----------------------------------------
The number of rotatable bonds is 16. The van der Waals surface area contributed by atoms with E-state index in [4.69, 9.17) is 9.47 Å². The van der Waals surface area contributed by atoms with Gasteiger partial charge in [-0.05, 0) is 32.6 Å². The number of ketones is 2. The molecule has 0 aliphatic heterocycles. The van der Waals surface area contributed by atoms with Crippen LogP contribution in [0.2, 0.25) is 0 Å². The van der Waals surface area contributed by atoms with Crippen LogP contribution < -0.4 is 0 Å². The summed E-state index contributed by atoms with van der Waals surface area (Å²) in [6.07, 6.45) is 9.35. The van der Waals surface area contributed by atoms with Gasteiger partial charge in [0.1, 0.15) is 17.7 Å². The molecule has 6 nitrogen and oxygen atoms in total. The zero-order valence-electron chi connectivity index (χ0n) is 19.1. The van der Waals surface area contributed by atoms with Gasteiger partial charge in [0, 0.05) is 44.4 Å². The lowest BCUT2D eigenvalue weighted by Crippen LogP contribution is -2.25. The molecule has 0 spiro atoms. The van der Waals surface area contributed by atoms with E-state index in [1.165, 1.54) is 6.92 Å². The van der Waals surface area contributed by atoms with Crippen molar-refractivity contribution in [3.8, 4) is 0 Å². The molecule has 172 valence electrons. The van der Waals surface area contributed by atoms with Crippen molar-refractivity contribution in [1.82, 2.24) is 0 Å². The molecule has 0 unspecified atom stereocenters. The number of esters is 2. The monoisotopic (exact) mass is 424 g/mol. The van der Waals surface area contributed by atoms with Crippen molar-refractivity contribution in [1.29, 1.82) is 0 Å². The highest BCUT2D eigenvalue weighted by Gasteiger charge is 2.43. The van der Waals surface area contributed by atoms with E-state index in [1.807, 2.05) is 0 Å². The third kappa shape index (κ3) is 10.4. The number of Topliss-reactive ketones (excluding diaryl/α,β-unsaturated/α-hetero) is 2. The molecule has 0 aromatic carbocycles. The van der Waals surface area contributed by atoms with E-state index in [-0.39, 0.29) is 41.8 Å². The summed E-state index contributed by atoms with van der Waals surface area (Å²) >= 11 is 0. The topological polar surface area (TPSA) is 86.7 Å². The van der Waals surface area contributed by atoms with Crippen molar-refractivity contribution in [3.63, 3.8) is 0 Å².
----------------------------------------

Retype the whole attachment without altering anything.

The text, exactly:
The number of rotatable bonds is 16. The van der Waals surface area contributed by atoms with E-state index in [4.69, 9.17) is 9.47 Å². The van der Waals surface area contributed by atoms with Gasteiger partial charge in [-0.05, 0) is 32.6 Å². The number of ketones is 2. The molecule has 0 aliphatic heterocycles. The van der Waals surface area contributed by atoms with Crippen LogP contribution in [0.2, 0.25) is 0 Å². The van der Waals surface area contributed by atoms with Crippen LogP contribution < -0.4 is 0 Å². The summed E-state index contributed by atoms with van der Waals surface area (Å²) in [6.07, 6.45) is 9.35. The van der Waals surface area contributed by atoms with Gasteiger partial charge in [0.1, 0.15) is 17.7 Å². The molecule has 6 nitrogen and oxygen atoms in total. The zero-order valence-electron chi connectivity index (χ0n) is 19.1. The van der Waals surface area contributed by atoms with Gasteiger partial charge in [0, 0.05) is 44.4 Å². The lowest BCUT2D eigenvalue weighted by Crippen LogP contribution is -2.25. The molecule has 0 spiro atoms. The van der Waals surface area contributed by atoms with E-state index in [1.165, 1.54) is 6.92 Å². The van der Waals surface area contributed by atoms with Crippen molar-refractivity contribution in [3.8, 4) is 0 Å². The molecule has 172 valence electrons. The van der Waals surface area contributed by atoms with Crippen molar-refractivity contribution in [1.82, 2.24) is 0 Å². The molecule has 0 unspecified atom stereocenters. The number of esters is 2. The monoisotopic (exact) mass is 424 g/mol. The van der Waals surface area contributed by atoms with Crippen molar-refractivity contribution in [1.29, 1.82) is 0 Å². The highest BCUT2D eigenvalue weighted by Gasteiger charge is 2.43. The van der Waals surface area contributed by atoms with E-state index in [1.807, 2.05) is 0 Å². The third kappa shape index (κ3) is 10.4. The number of Topliss-reactive ketones (excluding diaryl/α,β-unsaturated/α-hetero) is 2. The molecule has 0 aromatic carbocycles. The van der Waals surface area contributed by atoms with E-state index in [-0.39, 0.29) is 41.8 Å². The summed E-state index contributed by atoms with van der Waals surface area (Å²) >= 11 is 0. The topological polar surface area (TPSA) is 86.7 Å². The van der Waals surface area contributed by atoms with Crippen molar-refractivity contribution in [3.63, 3.8) is 0 Å².